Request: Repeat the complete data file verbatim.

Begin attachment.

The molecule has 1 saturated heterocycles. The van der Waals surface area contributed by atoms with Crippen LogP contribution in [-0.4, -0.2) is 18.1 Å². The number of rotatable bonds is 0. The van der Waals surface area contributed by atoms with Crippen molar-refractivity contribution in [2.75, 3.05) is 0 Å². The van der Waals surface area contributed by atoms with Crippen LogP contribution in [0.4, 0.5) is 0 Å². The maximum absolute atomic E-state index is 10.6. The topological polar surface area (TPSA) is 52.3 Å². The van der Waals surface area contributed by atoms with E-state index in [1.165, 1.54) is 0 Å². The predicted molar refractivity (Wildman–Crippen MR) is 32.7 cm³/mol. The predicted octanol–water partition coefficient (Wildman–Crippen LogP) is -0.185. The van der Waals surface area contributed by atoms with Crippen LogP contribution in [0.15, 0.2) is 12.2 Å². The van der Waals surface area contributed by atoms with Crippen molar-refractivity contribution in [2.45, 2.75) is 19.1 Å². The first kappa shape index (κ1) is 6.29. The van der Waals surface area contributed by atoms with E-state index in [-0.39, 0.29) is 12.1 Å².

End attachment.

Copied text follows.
The molecule has 1 saturated heterocycles. The van der Waals surface area contributed by atoms with Crippen LogP contribution in [-0.4, -0.2) is 18.1 Å². The number of rotatable bonds is 0. The van der Waals surface area contributed by atoms with Crippen molar-refractivity contribution in [2.75, 3.05) is 0 Å². The van der Waals surface area contributed by atoms with Crippen LogP contribution in [0.4, 0.5) is 0 Å². The maximum absolute atomic E-state index is 10.6. The topological polar surface area (TPSA) is 52.3 Å². The van der Waals surface area contributed by atoms with E-state index in [1.165, 1.54) is 0 Å². The predicted molar refractivity (Wildman–Crippen MR) is 32.7 cm³/mol. The predicted octanol–water partition coefficient (Wildman–Crippen LogP) is -0.185. The van der Waals surface area contributed by atoms with Crippen LogP contribution in [0.15, 0.2) is 12.2 Å². The van der Waals surface area contributed by atoms with Crippen molar-refractivity contribution in [2.45, 2.75) is 19.1 Å². The first kappa shape index (κ1) is 6.29. The van der Waals surface area contributed by atoms with E-state index in [-0.39, 0.29) is 12.1 Å².